Analyse the Potential SEO Consequences Before You Migrate

Whatever framework you implement on the front end, I would offer you this one piece of advice. Try setting up a “vanilla” site on a domain and get it indexed by Google. Then, grab the server logs and learn what’s happening. Learning from this experience will arm you with all the information you need to cope with the realities of this largely unexplored area of technical SEO, before you’ve migrated.

Given the benefits of what you can build using tooling made this way, though, I suspect the benefit far outweighs any challenges you might face from a search front. The possibilities are just too great to let that be a serious constraint.

So with that all said, come back for part three, where we’ll put all this into practice, and build something a bit interesting.


  1. Very interesting post Pete. I like this side of Marketing cause I’m involved in product design & dev :D

    The Facebook example is an interesting one, but it also have to to with the “skeleton pattern” (coined by Luke Wroblewski in his “Avoid the spinner” post) that is not only used to improve the initial payload of sending the code but also too improve the Perceived Performance.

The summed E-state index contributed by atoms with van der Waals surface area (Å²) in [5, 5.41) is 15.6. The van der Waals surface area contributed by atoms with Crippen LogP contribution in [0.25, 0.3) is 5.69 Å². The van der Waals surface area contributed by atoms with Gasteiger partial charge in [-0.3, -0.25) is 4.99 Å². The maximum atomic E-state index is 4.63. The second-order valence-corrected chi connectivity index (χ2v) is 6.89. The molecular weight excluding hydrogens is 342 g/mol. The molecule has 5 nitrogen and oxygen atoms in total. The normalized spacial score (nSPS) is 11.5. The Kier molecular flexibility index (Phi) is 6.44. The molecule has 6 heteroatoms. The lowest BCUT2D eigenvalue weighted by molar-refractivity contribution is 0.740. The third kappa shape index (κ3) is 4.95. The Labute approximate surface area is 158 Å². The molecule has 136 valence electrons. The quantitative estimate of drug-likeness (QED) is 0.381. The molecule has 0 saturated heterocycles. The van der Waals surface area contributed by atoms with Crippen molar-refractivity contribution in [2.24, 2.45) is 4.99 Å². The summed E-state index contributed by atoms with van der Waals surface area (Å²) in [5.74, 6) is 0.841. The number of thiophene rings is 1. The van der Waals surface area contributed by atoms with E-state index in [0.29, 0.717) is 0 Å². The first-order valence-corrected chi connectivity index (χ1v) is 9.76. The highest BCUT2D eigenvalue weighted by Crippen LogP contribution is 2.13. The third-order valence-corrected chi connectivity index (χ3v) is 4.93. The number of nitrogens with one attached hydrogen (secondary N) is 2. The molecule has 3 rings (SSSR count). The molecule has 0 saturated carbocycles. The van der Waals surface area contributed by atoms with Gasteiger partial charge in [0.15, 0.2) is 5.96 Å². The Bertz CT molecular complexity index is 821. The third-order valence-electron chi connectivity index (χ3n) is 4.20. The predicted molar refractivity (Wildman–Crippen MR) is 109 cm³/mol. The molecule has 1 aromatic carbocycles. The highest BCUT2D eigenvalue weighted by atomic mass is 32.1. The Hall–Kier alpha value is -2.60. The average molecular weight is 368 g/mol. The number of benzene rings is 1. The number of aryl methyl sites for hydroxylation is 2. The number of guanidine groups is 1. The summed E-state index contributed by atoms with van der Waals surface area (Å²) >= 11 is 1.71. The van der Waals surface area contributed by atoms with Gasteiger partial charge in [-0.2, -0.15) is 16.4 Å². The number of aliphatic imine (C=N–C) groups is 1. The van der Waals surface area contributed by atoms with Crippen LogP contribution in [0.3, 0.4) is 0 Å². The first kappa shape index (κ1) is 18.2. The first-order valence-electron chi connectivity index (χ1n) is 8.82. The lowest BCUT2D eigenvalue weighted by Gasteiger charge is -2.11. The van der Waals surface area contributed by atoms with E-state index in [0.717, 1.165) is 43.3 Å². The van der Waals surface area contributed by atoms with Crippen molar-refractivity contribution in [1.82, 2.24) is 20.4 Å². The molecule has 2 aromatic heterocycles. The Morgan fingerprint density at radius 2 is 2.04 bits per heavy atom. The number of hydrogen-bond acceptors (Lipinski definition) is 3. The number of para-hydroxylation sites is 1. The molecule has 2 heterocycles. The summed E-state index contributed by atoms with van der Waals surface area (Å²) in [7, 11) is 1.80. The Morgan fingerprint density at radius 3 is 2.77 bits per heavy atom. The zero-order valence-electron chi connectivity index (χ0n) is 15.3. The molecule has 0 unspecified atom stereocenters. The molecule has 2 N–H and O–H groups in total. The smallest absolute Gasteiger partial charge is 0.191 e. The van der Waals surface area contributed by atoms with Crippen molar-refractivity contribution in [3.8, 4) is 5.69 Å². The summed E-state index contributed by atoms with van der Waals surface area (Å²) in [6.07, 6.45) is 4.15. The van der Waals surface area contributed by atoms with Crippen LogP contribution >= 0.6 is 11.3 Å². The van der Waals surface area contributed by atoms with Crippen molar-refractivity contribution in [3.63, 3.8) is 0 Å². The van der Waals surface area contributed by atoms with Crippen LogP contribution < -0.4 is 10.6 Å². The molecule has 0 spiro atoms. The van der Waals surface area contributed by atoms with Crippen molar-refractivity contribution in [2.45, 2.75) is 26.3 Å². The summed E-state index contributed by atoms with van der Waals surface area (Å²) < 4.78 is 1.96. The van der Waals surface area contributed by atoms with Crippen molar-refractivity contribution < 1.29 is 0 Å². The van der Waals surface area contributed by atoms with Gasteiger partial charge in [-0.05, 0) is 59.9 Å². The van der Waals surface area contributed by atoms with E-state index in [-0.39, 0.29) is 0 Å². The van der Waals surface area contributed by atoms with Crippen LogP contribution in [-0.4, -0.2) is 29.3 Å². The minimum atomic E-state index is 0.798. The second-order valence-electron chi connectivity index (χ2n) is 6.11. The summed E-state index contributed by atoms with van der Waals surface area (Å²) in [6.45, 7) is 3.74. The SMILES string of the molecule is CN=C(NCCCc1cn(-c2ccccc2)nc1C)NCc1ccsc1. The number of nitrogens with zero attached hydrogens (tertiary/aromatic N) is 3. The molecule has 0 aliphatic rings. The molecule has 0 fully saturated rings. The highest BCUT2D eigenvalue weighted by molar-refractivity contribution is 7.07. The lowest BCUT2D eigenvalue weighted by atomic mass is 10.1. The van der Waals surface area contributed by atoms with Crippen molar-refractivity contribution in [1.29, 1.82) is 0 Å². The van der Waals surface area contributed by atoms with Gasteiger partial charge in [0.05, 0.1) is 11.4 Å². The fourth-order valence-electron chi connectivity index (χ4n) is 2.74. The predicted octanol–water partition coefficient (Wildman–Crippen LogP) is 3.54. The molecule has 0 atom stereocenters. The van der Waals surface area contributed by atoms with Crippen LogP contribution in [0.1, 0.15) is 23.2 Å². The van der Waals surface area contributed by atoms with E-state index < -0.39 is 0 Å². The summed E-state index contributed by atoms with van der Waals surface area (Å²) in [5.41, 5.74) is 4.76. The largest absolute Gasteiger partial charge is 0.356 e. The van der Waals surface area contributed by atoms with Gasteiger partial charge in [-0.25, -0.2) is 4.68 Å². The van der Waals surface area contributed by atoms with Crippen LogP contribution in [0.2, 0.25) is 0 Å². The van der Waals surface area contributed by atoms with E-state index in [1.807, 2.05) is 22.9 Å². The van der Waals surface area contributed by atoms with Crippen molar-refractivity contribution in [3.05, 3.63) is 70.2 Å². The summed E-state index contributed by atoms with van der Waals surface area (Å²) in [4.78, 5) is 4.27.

Obviously the main technical reason is the one you mentioned, but there is a huge benefit also from a user perspective.

    Good job!

  2. This article is interesting for the reason that it actually *omits* why React is good for SEO. One of the key benefits (if implemented) is that React (coupled with Node) is isomorphic javascript (can be run client and/or server-side) otherwise known as progressive javascript.

    If developers take the approach of sending the initial server-side rendered HTML on the initial request, along with the payload that enables the client-side rich interaction, then you can have your Single Page Application speed and responsiveness, as well as managing requests from search engines and enabling crawlability without having to do any dirty secondary clean-up like headless-browser snapshots and the like.

    To be fair, there is some routing and heavy use of the History API required, and I have significantly understated (and possibly mis-stated) some of the technical elements, but the examples of React that I have seen growing have almost all taken advantage of this key aspect – blending rich UI with a crawlable architecture that makes both users and search bots happy.

    Did I mis-read that part of your article?